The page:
If by chance you encounter a Zuni, greet him with kesshi, which is contemporary Zuni-speak for hello. Zuni the restaurant wasn’t named after an exotic dish or a famous foreign chef like I thought itwas. The tall and handsome Kevin Prasad, who at 26 is already Zuni’s Managing Director, tells me that the restaurant was named after a Native American tribe that was known for the variety of its cuisine. Some sources say that graciousness and hospitality were also marks of the Zuni. If this is true, then I could say that Zuni Restaurant and Wine Bar lives up to its name.
The dinner crowd was slowly trickling in when we arrived, and the restaurant was soon packed with cosmopolitan Manila’s businessmen and yuppies. Despite the number of diners, Kevin was a gracious host, telling us about Zuni’s beginnings as one of the pioneer restaurants in Greenbelt 5. Zuni opened its kitchens in 2007 a year after another Prasad restaurant, Duo, opened up in Serendra. Today, this family of restaurateurs owns four chains carrying the Prasad brand of hospitality– Duo, Zuni, Asya in Quezon Avenue, and Sutra in Bonifacio High Street.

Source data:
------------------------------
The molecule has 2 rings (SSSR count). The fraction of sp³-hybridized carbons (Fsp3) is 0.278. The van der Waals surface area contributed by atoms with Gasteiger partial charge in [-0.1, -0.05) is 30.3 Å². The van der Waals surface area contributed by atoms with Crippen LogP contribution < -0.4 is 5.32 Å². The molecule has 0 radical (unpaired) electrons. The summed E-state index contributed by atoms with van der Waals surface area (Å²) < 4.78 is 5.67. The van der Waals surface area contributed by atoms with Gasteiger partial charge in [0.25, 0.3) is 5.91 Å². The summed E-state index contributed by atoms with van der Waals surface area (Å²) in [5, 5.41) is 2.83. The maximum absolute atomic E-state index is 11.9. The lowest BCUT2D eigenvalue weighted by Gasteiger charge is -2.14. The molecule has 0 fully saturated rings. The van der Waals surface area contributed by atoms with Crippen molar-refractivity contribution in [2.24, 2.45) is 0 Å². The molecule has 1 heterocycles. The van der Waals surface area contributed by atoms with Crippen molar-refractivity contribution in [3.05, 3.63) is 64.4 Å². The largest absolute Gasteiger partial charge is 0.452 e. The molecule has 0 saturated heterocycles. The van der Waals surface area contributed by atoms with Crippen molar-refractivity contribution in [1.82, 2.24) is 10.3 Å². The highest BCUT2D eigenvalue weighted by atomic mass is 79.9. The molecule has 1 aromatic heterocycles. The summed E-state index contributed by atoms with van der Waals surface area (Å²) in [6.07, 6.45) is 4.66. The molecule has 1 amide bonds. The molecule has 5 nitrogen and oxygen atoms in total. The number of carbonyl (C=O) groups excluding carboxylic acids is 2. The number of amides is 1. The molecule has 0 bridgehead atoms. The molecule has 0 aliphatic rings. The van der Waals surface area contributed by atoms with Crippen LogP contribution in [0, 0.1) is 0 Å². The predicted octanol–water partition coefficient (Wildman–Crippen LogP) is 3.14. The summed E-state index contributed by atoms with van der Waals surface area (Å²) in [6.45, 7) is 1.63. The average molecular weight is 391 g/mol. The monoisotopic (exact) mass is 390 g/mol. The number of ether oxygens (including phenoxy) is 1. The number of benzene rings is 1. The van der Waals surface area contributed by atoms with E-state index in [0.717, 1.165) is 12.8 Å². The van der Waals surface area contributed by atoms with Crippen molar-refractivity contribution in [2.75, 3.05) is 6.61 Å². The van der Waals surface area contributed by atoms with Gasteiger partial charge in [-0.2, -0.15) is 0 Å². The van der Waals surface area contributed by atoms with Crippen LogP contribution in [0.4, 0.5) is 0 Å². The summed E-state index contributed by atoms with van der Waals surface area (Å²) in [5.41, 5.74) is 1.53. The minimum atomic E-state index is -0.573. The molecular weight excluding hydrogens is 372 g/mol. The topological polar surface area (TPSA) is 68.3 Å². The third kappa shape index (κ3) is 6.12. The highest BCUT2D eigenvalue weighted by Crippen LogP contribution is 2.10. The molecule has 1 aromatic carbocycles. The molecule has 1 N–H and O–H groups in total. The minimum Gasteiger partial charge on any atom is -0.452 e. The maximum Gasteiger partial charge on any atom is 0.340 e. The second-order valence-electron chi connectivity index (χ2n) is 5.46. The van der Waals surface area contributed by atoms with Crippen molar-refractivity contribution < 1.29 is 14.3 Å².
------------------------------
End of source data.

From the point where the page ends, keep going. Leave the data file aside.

What makes Zuni different? Kevin tells us that Zuni is “a total dining experience.” While other restaurants may boast of the same tagline, I find that for Zuni, this is actually an understatement. Zuni is not just about the food; it’s also about great ambiance and excellent customer service. If you think that good food, perfect background music, clean restrooms, and polite, sprightly waiters are the only criteria to warrant an exceptional dining experience, then you haven’t been to Zuni.